According to the organizers, “All candidates for the Fullerton City Council have been invited to a forum where each candidate can be asked questions by the audience. The program will be televised by the City. A trained League member will Moderate the evening with an opportunity for you to ask questions by writing your question on a card. League rules include no campaign materials in the room during the forum, but a table will be available afterwards.”

Of course, audience members cannot directly ask questions of the individual candidates. Instead, cards are passed to audience members, who may write down a question in hopes that the moderator will ask it for them. All questions are directed to all candidates, resulting in a fair enough, if sometimes monotonous format.

The Rag appreciates the ongoing efforts by these organizations to present the voting public with forums where the candidates can distinguish themselves from one another. What we really need, however, is an honest argument between them. We need to hear them directly ask each other difficult and sometimes uncomfortable questions, like “how can you be objective about police oversight if the police union is spending money on your campaign?,” or “what alliances do you have with lobbyists in Orange County?,” or “Why is so much of your funding coming from out of town?” You know, the questions the other groups are too polite to ask.

Not registered to vote? Do it here:


Will Westwood work in Fullerton? Does it work in Westwood?

The City of Fullerton and Califronia State Univeristy of Fullerton are teaming up to promote a plan called College Town, and it has some residents of the city up in arms. The general idea is to transform an area at the southern border of the university into “a place where campus life and city life converge,” according to the “Vision” section of the College Town document available on the city’s website. CSUF has been a nearly exclusively commuter campus since it was founded, but in recent years the university has added dorms to provide on-campus housing for more and more of its students. The idea of a quasi-school space that spills out into the city around it, providing the feel of an actual college town, is certainly attracive for many reasons, but there are also some good reasons it doesn’t exist there now.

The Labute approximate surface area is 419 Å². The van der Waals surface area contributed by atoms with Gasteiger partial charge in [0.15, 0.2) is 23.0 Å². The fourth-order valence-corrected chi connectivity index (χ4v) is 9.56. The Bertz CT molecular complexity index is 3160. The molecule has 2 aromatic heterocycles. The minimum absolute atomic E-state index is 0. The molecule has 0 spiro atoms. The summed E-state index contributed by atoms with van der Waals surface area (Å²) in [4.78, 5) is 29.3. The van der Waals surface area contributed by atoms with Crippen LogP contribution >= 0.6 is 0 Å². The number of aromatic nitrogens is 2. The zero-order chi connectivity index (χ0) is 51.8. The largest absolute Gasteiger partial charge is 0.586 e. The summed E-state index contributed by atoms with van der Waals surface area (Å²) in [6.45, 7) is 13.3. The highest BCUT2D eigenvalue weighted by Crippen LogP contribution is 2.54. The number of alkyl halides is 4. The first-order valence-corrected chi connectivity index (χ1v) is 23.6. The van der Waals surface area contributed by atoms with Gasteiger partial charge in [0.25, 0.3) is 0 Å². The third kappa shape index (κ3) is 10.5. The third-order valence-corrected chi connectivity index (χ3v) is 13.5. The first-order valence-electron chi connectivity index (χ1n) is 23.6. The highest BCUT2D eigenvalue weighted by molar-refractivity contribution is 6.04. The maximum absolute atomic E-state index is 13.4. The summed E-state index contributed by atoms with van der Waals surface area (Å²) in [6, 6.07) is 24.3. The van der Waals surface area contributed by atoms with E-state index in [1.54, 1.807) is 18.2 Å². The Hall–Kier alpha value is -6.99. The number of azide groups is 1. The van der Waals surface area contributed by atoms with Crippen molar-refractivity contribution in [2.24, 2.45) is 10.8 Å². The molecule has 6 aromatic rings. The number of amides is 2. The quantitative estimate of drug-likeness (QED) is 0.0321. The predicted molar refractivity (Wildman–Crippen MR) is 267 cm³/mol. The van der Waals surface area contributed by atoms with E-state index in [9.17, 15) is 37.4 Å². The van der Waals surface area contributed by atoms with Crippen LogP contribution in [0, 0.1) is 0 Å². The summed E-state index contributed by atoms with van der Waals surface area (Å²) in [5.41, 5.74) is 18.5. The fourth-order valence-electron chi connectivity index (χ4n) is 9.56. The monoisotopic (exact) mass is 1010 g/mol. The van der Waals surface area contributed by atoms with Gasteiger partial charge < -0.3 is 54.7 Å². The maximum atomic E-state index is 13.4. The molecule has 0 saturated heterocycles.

The most inconvenient impediment to this plan is Nutwood Avenue’s automobile traffic. The planners behind College Town would like to eliminate that traffic to create a cluster of mixed use buildings and plazas north of Chapman and east of Hope University. Residents in the area are fuming over the prospect of vehicular traffic moving over to their streets to reach other freeway onramps when a portion of Nutwood is closed.*

There is a steady press by the city and the university to promote College Town. Last month CSUF President Mildred Garcia welcomed community leaders, senior city staff and department heads, and university staff to a reception at the El Dorado Ranch.

At least some attendees perceived the event to have been scheduled, at least in part, to gently lobby community leaders to support the College Town plan.

Monday night, May 12, it’s City Manager Joe Felzs turn to pitch the plan to local residents. Without a current Community Development Director, it falls to the City Manager to respond to the concerns of many local residents who say that their neighborhoods are already overburdened with traffic.

Neighbors United for Fullerton (NUFF), a local political action committee (PAC), invite you to hear Mr. Felz speak about College Town and “other projects that are in the process or slated in the future for development in the City of Fullerton”.

“What About College Town” begins at 6:45 p.m. and ends at 8:30 p.m. at the only remaining branch of the Fullerton Public Library, in the Osbourne Auditorium (the windowless one downstairs). There is no charge to attend.

*An earlier version of this story erroneously stated that access to the 57 freeway from Nutwood would be closed entirely.